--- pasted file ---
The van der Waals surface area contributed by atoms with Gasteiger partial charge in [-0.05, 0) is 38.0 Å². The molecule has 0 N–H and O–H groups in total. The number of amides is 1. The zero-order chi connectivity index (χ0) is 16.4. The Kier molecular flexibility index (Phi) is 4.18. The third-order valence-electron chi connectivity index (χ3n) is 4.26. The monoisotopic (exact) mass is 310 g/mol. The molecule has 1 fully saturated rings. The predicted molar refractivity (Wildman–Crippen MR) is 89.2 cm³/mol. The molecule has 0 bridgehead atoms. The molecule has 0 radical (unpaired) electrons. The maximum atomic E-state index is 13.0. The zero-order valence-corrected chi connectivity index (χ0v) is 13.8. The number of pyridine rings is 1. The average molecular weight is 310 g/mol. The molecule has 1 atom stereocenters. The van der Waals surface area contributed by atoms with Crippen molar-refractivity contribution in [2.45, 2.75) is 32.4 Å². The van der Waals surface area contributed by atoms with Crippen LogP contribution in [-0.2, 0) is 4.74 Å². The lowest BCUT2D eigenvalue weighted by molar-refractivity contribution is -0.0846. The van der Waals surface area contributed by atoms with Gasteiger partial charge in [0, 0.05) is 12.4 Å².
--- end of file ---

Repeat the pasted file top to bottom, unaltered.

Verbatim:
The van der Waals surface area contributed by atoms with Gasteiger partial charge in [-0.05, 0) is 38.0 Å². The molecule has 0 N–H and O–H groups in total. The number of amides is 1. The zero-order chi connectivity index (χ0) is 16.4. The Kier molecular flexibility index (Phi) is 4.18. The third-order valence-electron chi connectivity index (χ3n) is 4.26. The monoisotopic (exact) mass is 310 g/mol. The molecule has 1 fully saturated rings. The predicted molar refractivity (Wildman–Crippen MR) is 89.2 cm³/mol. The molecule has 0 bridgehead atoms. The molecule has 0 radical (unpaired) electrons. The maximum atomic E-state index is 13.0. The zero-order valence-corrected chi connectivity index (χ0v) is 13.8. The number of pyridine rings is 1. The average molecular weight is 310 g/mol. The molecule has 1 atom stereocenters. The van der Waals surface area contributed by atoms with Crippen molar-refractivity contribution in [2.45, 2.75) is 32.4 Å². The van der Waals surface area contributed by atoms with Crippen LogP contribution in [-0.2, 0) is 4.74 Å². The lowest BCUT2D eigenvalue weighted by molar-refractivity contribution is -0.0846. The van der Waals surface area contributed by atoms with Gasteiger partial charge in [0, 0.05) is 12.4 Å².